January 27, 2020

Tyson Salmonella Outbreak Strains Show Antibiotic Resistance

Salmonella in Tyson mechanically separated chicken that sickened nine inmates at the Bradley County Jail in TN last November is antibiotic resistant, according to the latest update from the Centers for Disease Control and Prevention. Tyson recalled 34,000 pounds of the product, which was not sold retail, earlier this month. Institutions that purchased this product should not use it.

AntibioticsTests on samples from three of the nine inmates sickened were conducted by the National Antimicrobial Resistance Monitoring System for Enteric Bacteria (NARMS).  NARMS is a collaboration of the CDC, state and local public health departments, the U.S. Food and Drug Administration (FDA), and the U.S. Department of Agriculture (USDA) that was established in 1996 to track antibiotic resistance of foodborne bacteria.

Results from these tests found that two of the samples were multi-drug resistant and both showed resistance to ceftriaxone, an antibiotic commonly used to treat serious Salmonella infections. The two isolates also showed resistance to the following antibiotic combinations: ampicillin, cefoxitin, ceftiofur, amoxicillin/clavulanic acid; sulfisoxazole, tetracycline and trimethoprim/sulphamethoxazole.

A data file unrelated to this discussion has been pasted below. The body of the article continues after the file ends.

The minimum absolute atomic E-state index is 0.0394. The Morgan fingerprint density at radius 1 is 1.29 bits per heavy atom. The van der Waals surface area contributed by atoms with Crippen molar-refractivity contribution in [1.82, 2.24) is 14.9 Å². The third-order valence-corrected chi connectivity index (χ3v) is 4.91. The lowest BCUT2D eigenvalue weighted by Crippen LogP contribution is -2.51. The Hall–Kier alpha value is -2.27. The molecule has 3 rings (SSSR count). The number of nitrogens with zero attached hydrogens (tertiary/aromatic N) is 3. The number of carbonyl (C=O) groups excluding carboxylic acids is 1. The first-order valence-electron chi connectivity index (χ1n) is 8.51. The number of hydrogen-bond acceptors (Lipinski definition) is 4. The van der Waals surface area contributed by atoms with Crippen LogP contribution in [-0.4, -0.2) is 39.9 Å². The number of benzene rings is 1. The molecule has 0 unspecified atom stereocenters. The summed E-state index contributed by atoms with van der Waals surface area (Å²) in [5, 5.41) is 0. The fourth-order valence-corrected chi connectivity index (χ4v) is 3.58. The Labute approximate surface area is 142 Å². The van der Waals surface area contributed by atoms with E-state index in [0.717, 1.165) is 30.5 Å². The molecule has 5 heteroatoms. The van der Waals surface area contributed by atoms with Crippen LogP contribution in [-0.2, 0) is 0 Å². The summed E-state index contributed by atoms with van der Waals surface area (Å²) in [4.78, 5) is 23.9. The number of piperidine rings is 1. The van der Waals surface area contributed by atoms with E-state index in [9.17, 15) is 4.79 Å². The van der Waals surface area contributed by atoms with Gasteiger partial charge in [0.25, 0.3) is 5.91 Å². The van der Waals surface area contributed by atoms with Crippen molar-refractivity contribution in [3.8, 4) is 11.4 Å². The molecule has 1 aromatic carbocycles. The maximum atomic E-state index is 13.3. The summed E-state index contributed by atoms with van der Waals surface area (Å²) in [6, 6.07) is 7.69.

Antibiotic resistance is associated with increased risk of hospitalization or development of a bloodstream infection which can be life-threatening. Two of the nine inmates sickened were hospitalized.  The CDC says it is still awaiting test results on the 19 other possible cases.

Mechanically separated chicken has a much looser consistency than ground chicken, more like a paste or thick batter. It’s normally used as an ingredient in hot dogs, bologna and luncheon meats, that are fully cooked. However, the Bradley County Jail and other institutions, received the product directly from Tyson in bulk tubes.

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